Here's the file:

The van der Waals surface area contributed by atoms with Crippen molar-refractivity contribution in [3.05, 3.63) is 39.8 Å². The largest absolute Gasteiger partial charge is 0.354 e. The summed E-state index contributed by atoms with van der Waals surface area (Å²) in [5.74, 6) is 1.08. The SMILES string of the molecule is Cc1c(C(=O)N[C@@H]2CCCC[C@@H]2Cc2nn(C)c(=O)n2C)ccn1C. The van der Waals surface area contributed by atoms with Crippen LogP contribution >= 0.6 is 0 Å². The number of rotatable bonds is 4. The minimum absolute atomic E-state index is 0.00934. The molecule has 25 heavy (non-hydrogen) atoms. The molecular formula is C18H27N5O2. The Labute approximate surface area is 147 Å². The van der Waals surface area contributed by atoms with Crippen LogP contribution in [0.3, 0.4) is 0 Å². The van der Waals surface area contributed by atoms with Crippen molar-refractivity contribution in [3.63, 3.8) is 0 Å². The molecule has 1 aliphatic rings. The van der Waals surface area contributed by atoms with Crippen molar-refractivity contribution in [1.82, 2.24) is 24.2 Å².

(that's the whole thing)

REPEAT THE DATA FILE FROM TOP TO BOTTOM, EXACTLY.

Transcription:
The van der Waals surface area contributed by atoms with Crippen molar-refractivity contribution in [3.05, 3.63) is 39.8 Å². The largest absolute Gasteiger partial charge is 0.354 e. The summed E-state index contributed by atoms with van der Waals surface area (Å²) in [5.74, 6) is 1.08. The SMILES string of the molecule is Cc1c(C(=O)N[C@@H]2CCCC[C@@H]2Cc2nn(C)c(=O)n2C)ccn1C. The van der Waals surface area contributed by atoms with Crippen LogP contribution >= 0.6 is 0 Å². The number of rotatable bonds is 4. The minimum absolute atomic E-state index is 0.00934. The molecule has 25 heavy (non-hydrogen) atoms. The molecular formula is C18H27N5O2. The Labute approximate surface area is 147 Å². The van der Waals surface area contributed by atoms with Crippen LogP contribution in [0.3, 0.4) is 0 Å². The van der Waals surface area contributed by atoms with Crippen molar-refractivity contribution in [3.63, 3.8) is 0 Å². The molecule has 1 aliphatic rings. The van der Waals surface area contributed by atoms with Crippen molar-refractivity contribution in [1.82, 2.24) is 24.2 Å².